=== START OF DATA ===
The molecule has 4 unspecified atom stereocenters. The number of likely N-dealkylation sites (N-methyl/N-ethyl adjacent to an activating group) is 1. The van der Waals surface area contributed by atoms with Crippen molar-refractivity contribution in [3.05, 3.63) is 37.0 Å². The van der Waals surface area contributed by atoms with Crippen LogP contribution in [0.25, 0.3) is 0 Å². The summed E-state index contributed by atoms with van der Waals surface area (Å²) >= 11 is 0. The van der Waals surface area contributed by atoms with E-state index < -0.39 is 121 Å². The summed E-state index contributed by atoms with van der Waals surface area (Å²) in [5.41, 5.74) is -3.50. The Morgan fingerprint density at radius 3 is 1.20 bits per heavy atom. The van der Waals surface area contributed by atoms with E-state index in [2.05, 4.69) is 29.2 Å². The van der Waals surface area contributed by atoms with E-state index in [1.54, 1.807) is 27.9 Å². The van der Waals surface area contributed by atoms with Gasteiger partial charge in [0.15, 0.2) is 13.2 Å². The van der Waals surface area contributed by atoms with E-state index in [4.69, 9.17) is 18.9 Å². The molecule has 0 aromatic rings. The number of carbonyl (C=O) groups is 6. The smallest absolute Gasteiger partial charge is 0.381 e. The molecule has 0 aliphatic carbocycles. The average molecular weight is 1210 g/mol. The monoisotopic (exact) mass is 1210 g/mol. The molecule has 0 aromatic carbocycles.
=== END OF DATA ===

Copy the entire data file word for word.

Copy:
The molecule has 4 unspecified atom stereocenters. The number of likely N-dealkylation sites (N-methyl/N-ethyl adjacent to an activating group) is 1. The van der Waals surface area contributed by atoms with Crippen molar-refractivity contribution in [3.05, 3.63) is 37.0 Å². The van der Waals surface area contributed by atoms with Crippen LogP contribution in [0.25, 0.3) is 0 Å². The summed E-state index contributed by atoms with van der Waals surface area (Å²) >= 11 is 0. The van der Waals surface area contributed by atoms with E-state index < -0.39 is 121 Å². The summed E-state index contributed by atoms with van der Waals surface area (Å²) in [5.41, 5.74) is -3.50. The Morgan fingerprint density at radius 3 is 1.20 bits per heavy atom. The van der Waals surface area contributed by atoms with E-state index in [2.05, 4.69) is 29.2 Å². The van der Waals surface area contributed by atoms with E-state index in [1.54, 1.807) is 27.9 Å². The van der Waals surface area contributed by atoms with Gasteiger partial charge in [0.15, 0.2) is 13.2 Å². The van der Waals surface area contributed by atoms with E-state index in [4.69, 9.17) is 18.9 Å². The molecule has 0 aromatic rings. The number of carbonyl (C=O) groups is 6. The smallest absolute Gasteiger partial charge is 0.381 e. The molecule has 0 aliphatic carbocycles. The average molecular weight is 1210 g/mol. The monoisotopic (exact) mass is 1210 g/mol. The molecule has 0 aromatic carbocycles.